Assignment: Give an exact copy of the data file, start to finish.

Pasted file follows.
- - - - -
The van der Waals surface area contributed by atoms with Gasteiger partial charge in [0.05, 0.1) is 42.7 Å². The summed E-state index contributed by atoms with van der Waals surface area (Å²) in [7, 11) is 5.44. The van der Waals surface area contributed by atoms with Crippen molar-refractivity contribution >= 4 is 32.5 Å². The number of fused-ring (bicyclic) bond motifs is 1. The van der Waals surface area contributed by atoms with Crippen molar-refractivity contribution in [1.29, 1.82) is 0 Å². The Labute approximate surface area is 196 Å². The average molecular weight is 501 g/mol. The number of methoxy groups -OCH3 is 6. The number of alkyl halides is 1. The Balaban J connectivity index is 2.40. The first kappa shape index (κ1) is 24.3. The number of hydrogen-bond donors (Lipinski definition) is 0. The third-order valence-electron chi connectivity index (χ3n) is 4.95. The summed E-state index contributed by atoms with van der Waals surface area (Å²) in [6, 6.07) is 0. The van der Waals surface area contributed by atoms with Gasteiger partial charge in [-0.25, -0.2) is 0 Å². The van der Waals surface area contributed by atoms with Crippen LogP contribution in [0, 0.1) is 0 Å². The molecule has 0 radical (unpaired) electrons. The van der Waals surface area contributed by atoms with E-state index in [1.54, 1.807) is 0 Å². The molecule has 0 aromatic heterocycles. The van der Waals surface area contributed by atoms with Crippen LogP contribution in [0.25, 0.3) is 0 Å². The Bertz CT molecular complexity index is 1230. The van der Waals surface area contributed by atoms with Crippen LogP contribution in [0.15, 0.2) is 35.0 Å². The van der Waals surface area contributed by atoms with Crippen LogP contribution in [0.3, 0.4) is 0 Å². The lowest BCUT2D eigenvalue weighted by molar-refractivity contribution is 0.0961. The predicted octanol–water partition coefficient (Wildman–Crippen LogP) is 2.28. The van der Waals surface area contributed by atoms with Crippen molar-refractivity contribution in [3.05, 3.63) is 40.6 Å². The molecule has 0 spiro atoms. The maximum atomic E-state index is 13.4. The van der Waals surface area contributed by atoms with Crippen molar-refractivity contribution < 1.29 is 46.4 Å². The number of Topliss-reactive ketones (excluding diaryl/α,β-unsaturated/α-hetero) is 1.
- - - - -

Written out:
The van der Waals surface area contributed by atoms with Gasteiger partial charge in [0.05, 0.1) is 42.7 Å². The summed E-state index contributed by atoms with van der Waals surface area (Å²) in [7, 11) is 5.44. The van der Waals surface area contributed by atoms with Crippen molar-refractivity contribution >= 4 is 32.5 Å². The number of fused-ring (bicyclic) bond motifs is 1. The van der Waals surface area contributed by atoms with Crippen molar-refractivity contribution in [1.29, 1.82) is 0 Å². The Labute approximate surface area is 196 Å². The average molecular weight is 501 g/mol. The number of methoxy groups -OCH3 is 6. The number of alkyl halides is 1. The Balaban J connectivity index is 2.40. The first kappa shape index (κ1) is 24.3. The number of hydrogen-bond donors (Lipinski definition) is 0. The third-order valence-electron chi connectivity index (χ3n) is 4.95. The summed E-state index contributed by atoms with van der Waals surface area (Å²) in [6, 6.07) is 0. The van der Waals surface area contributed by atoms with Gasteiger partial charge in [-0.25, -0.2) is 0 Å². The van der Waals surface area contributed by atoms with Crippen LogP contribution in [0, 0.1) is 0 Å². The molecule has 0 radical (unpaired) electrons. The van der Waals surface area contributed by atoms with E-state index in [1.54, 1.807) is 0 Å². The molecule has 0 aromatic heterocycles. The van der Waals surface area contributed by atoms with Crippen LogP contribution in [0.25, 0.3) is 0 Å². The Bertz CT molecular complexity index is 1230. The van der Waals surface area contributed by atoms with Crippen LogP contribution in [0.15, 0.2) is 35.0 Å². The van der Waals surface area contributed by atoms with Crippen LogP contribution in [0.3, 0.4) is 0 Å². The lowest BCUT2D eigenvalue weighted by molar-refractivity contribution is 0.0961. The predicted octanol–water partition coefficient (Wildman–Crippen LogP) is 2.28. The van der Waals surface area contributed by atoms with Crippen molar-refractivity contribution in [3.05, 3.63) is 40.6 Å². The molecule has 0 spiro atoms. The maximum atomic E-state index is 13.4. The van der Waals surface area contributed by atoms with Crippen molar-refractivity contribution < 1.29 is 46.4 Å². The number of Topliss-reactive ketones (excluding diaryl/α,β-unsaturated/α-hetero) is 1.